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Stefanos Tsitsipas Soars to Maiden Masters 1000 Title in Monte-Carlo

Stefanos Tsitsipas of Greece celebrates with the trophy after stopping Andrey Rublev 6-3, 6-3 in the Rolex Monte-Carlo Masters final. EPA-EFE/SEBASTIEN NOGIER

Striking declarative drives with force of a man slamming shut a door against a strong wind, Stefanos Tsitsipas realized masterful Monte-Carlo breakthrough.

A stylish Tsitsipas rode his gusty forehand and smooth all-court acumen to his maiden Masters 1000 title overwhelming Andrey Rublev 6-3, 6-3 in today’s Rolex Monte-Carlo Masters final.

When Rublev’s final shot sprayed wide, Tsitsipas dropped to his knees and raised his arms in joy capturing his sixth career title and making history as the first Greek man to claim a Masters 1000 championship.

That was about the only time the world No. 5 looked down all week.

In a commanding week of some of his most dynamic tennis, Tsitsipas did not drop a set and permitted just 28 games in five tournament wins en route to his first title of the season.

Prince Albert II of Monaco attends the final between Andrey Rublev and Stefanos Tsitsipas. EPA-EFE/SEBASTIEN NOGIER

Prince Albert II of Monaco and a limited number of tournament staffers were on hand to see Tsitsipas’ rise to Masters royalty capping a wild week tha saw world No. 1 Novak Djokovic bow to Dan Evans and second-ranked Daniil Medvedev fail to post after testing positive for Coronavirus on Tuesday.

It’s the second-biggest title of Tsitsipas’ career—after his triumphant run to the 2019 ATP Finals championship in London—and completes a memorable Monte-Carlo family journey.

Forty years ago, Tsitsipas’ mother, former WTA pro Julia Salnikova, won a junior title at the Monte-Carlo Country Club and was on hand today, along with the entire family, watching Stefanos streak into history. 

The mother and child championship reunion was the most moving aspect of Tsitsipas’ maiden major.

“This is incredible,” Tsitsipas said. “I think first time I walked in that club, in the Monte Carlo Country Cub, with my mom, I think that was when I was six years old. She showed me that name up there. I remember seeing it for the first time. I was, like, stunned. I was like, Wow, that is really cool. How cool is that?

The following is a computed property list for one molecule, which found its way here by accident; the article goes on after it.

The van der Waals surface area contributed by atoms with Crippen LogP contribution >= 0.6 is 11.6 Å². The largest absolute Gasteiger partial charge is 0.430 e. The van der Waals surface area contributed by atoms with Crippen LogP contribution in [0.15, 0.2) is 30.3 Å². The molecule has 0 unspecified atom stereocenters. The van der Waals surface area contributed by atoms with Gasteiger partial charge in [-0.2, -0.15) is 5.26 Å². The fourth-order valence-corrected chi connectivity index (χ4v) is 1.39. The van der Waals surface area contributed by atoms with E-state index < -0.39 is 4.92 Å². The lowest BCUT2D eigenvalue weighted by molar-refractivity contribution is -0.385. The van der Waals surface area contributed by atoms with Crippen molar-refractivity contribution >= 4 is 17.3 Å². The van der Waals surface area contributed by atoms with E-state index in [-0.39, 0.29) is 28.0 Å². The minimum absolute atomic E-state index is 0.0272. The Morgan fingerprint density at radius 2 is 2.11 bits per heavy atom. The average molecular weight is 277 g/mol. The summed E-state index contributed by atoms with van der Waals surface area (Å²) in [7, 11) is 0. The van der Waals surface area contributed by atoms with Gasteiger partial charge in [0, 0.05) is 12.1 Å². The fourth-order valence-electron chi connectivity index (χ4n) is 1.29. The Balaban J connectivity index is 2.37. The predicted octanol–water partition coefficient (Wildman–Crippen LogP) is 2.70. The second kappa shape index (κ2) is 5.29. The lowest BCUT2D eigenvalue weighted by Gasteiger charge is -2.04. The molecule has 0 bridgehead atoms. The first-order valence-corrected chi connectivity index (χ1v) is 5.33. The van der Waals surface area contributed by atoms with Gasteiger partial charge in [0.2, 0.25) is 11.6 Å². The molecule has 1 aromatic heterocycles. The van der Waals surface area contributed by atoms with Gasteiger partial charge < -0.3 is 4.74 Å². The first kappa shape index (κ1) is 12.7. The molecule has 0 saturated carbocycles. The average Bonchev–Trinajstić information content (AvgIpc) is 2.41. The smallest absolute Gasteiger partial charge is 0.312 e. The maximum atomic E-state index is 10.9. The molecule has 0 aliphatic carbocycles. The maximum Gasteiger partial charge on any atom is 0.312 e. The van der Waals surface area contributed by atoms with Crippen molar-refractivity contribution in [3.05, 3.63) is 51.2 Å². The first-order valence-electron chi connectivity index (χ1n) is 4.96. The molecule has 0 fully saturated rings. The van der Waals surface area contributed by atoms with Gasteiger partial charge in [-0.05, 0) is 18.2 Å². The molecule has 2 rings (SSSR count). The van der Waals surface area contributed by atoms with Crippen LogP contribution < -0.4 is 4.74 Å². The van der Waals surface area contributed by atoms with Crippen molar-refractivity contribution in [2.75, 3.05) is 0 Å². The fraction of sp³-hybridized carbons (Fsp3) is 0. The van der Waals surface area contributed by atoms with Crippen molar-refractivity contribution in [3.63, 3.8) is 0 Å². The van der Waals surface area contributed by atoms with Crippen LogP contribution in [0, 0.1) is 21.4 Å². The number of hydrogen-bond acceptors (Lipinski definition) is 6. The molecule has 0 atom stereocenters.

“I actually started thinking about it. I didn’t think about it in the beginning of the tournament, but it came to my mind when I was playing the semifinals. I was thinking that would be really cool to be in this together, like mother like son. That’s where the whole purpose came from. I feel like there was an enormous amount of willingness to want to do more in order to be there with my mom.”

The fourth-seeded Tsitsipas commanded the clay defusing one of the game’s most explosive hitters by beating ex-boxer Rublev to the punch. Early breaks empowered Tsitsipas to swing freely. He won 24 of 28 first-serve points and did not face a break point in a one hour, 11-minute victory.

On the surface, this seventh encounter between former junior rivals pitted Tsitsipas’ all-court skills vs. Rublev’s jolting baseline attack. In reality, Tsitsipas didn’t need to employ his entire attack yet still showed more gears to his game than the Russian hitting 18 winners compared to 10 for his opponent.

Andrey Rublev did not earn a break point against Stefanos Tsitsipas of Greece in the final. EPA-EFE/SEBASTIEN NOGIER

Avenging his 7-5-in-the-third-set loss to Rublev in the Hamburg final last fall, Tsitsipas beat his former junior rival for the fourth time in seven meetings giving us a glimpse of what may well be future finals in Masters events across different surfaces.

In a tremendous week that saw him battle past his tennis hero, 11-time champion Rafael Nadal, in a rousing Friday night quarterfinal upset, Rublev couldn’t match Tsitsipas’ intensity or control at the outset, fell behind an early break in both sets and couldn’t close the gap against the Greek.

Still, Rublev, who owns an ATP-best 24 wins in 2021, will rise to No. 7 in the new rankings.